Symbolic boundaries, imagined hierarchies: a case study of women from post-socialist countries working as domestic workers in Istanbul
Doğan, Seda (2012) Symbolic boundaries, imagined hierarchies: a case study of women from post-socialist countries working as domestic workers in Istanbul. [Thesis]
Official URL: http://192.168.1.20/record=b1421157 (Table of Contents)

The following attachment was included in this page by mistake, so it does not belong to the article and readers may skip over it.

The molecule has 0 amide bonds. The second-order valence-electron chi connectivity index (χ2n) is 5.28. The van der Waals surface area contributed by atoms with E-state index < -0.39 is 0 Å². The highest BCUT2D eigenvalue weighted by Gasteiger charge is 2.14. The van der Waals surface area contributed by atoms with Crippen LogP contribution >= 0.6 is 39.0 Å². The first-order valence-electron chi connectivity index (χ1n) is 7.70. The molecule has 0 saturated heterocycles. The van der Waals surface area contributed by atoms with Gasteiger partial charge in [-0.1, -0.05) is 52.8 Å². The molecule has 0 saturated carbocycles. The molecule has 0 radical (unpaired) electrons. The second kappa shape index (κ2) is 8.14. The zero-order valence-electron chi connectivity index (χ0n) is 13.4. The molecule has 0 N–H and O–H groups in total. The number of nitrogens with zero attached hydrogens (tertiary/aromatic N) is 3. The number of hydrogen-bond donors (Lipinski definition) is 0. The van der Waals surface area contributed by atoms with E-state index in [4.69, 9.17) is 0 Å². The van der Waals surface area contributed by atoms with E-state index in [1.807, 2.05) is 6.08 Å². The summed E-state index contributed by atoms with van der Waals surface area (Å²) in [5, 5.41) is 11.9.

This study analyzes the different layers of the ''boundary work'' within Turkish private households employing migrant domestic workers originating from the Former Soviet Union countries. I suggest that in the specific encounter of these two categories, Turkish employers and female domestic workers from the Formet Soviet Union countries, symbolic boundaries are more determinative of employer/ employee relations in comparison to physical boundaries. The relative modesty of migrant domestic workers' wages entails a 'democratization' of the possibility of hiring migrant domestic workers. Hence, in many of these middle-class households, physical boundaries are either insufficient or inexistant. In addition, in some of the cases, we witness a contradictory class mobility. The situation is rendered even more complicated due to the incommensurability of cultural capitals acquired in different settings. Based on in-depth interviews with ten employers, and fourteen migrant domestic workers, this paper signals the emergence of a more interactive and dynamic employer/employee relationship in contemporary times. The possibility of transformation is due to the flexible nature of the new category of boundaries, i.e. symbolic boundaries. Depending on the quality/quantity of the interaction between the inside and the outside, the roles of both parties are constantly redistributed within the private households. In this sense, the substition of physical boundaries by symbolic boundaries can be interpreted both as a source of tension and a source of hope.
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